Aside from the return of Janine (played by the Irish-Pakistani comedienne Yasmine Akram) from the preceding episode, “His Last Vow” fell short in every aspect that has made this series so great. The interplay between Holmes and Watson is limited, and strained when it occurs; the rapid-fire His Girl Friday dialogue that populates most of the first eight episodes is nearly absent here, and their chemistry with each other is short-circuited by Watson’s ire over Holmes’ initial disappearance and later by the personal nature of the case. We get very little of Holmes’ deduction, and what we do get is short of the mark. Lestrade doesn’t appear – in fact, he’s in far too little of this season overall. The villainous Magnussen is too odious, comically repugnant beyond the point of realism. I don’t wish to spoil the twist, but my understanding of that method of information storage is that it works for short-term storage but not the kind of long-term solution Magnussen would require.

So while “The Sign of Three” was revelatory, a leap forward for the series by developing its central characters while meeting or exceeding its previous standards for intelligence, the rest of the season was a disappointment. Had “The Empty Hearse” been the only deviation from the series’ main formula, the season could have been as good as or better than the first two, but the decision to craft a melodramatic finale that deemphasized Sherlock’s essential Holmesness did not succeed.

The Last Dragonslayer.

In case you missed anything, here’s the full set of links to the top 100 prospects package. The piece on 10 prospects who just missed the 100 will now run on Wednesday, rather than today.

I’m a longtime fan of Jasper Fforde’s novels – the Thursday Next series, the two Nursery Crimes books, and the dying-for-a-sequel Shades of Grey – and just tackled his first young adult novel, The Last Dragonslayer, last week. The first in the “Chronicles of Kazam” series, the book is quite Ffordian, just without the sex and swearing we’re used to from the Thursday Next books, yet still very ffunny and still willing to address big themes like death, moral choices, and greed.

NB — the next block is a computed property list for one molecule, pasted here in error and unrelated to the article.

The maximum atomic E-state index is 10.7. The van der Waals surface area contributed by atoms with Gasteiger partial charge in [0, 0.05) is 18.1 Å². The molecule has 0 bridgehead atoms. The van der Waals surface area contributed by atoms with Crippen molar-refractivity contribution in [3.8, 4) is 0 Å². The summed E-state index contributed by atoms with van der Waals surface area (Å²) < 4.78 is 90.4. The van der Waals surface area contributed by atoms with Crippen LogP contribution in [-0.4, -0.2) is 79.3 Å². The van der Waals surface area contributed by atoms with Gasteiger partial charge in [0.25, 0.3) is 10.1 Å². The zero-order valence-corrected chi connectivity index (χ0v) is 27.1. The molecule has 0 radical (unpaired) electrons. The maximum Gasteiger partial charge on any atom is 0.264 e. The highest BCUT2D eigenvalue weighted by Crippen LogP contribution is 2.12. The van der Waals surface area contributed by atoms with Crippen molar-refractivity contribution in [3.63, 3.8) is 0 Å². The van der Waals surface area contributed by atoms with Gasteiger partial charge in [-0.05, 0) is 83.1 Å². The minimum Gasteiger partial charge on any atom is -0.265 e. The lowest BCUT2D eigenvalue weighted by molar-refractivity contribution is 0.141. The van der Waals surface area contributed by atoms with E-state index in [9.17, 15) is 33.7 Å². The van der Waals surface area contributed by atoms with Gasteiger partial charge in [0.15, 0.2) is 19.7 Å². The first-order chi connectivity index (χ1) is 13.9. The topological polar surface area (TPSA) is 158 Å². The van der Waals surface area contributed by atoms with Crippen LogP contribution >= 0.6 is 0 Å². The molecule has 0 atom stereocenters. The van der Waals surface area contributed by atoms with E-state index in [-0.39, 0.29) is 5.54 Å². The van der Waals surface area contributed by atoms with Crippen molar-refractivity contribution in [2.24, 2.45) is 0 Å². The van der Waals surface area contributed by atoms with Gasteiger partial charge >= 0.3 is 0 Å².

Set in an alternate version of our world where magic exists (albeit in decline) and the U.K. has splintered into the Ununited Kingdoms, The Last Dragonslayer revolves around 15-year-old Jennifer Strange, the temporary manager of the Kazam employment agency for sorcerors and, as it turns out, the next in the line of dragonslayers. Here be dragons, or at least nearby, thanks to the Dragonpact that set up boundaries between dragons and humans – but the dragon nearest Kazam is dying and every human wants to rush in and claim some of the soon-to-be-unoccupied land. Fforde loves to riff on capitalism run amok and spares no one here in his assaults on human and corporate avarice, not even the local idiot King of Hereford, who believes Jennifer should be acting in his interests as one of his subjects.

Strange herself has no magical abilities, although she’s running the shop at Kazam, which rents out the services of its various mages for things like home rewirings and pizza deliveries (all those magic carpets have to find some use). She’s the ideal Ffordian hero: uncertain, underconfident, stronger than she realizes, female yet not overtly feminine, and fiercely loyal to her friends and to her principles. One of those friends, filling the role of Pickwick the dodo, is the Quarkbeast, whose only dialogue comprises the occasional interjection, “Quark.”

The successful completion of Jennifer’s mission involves more cunning than fighting, and she outwits several opponents to her half-formed plans to try to do the Right Thing, even though she’s far from clear on what that is. The story moves quickly, unfettered by much in the way of subplots – the missing owner of Kazam will likely wait for another day to resurface, and I imagine we’ll hear more of the origins of both Jennifer and her fellow foundling “Tiger” Prawns in a future book – with plenty of the dry wit that makes Fforde’s books such a pleasure to read. I think it’s appropriate for ages 8 or 9 and up, but wouldn’t hesitate to recommend it to any adult.

State of Wonder.

Thursday’s Klawchat had a lot of Hall of Fame talk plus some prospect content. The Top 100 prospects package will run the week of January 27th.

Ann Patchett’s 2011 novel State of Wonder marks a return to form for the author of one of my all-time favorite novels, Bel Canto, where she pays homage to Thomas Mann’s The Magic Mountain while drawing on the real-life hostage crisis at the Japanese embassy in Lima, Peru. In between those two books, Patchett wrote just one novel, the embarrassing Run, a not-even-thinly-veiled love letter to then Senator Barack Obama, whom Patchett clearly hoped would run for President and win. That novel lost all of what made Patchett special, even in the quality of her prose, but State of Wonder brings everything back together.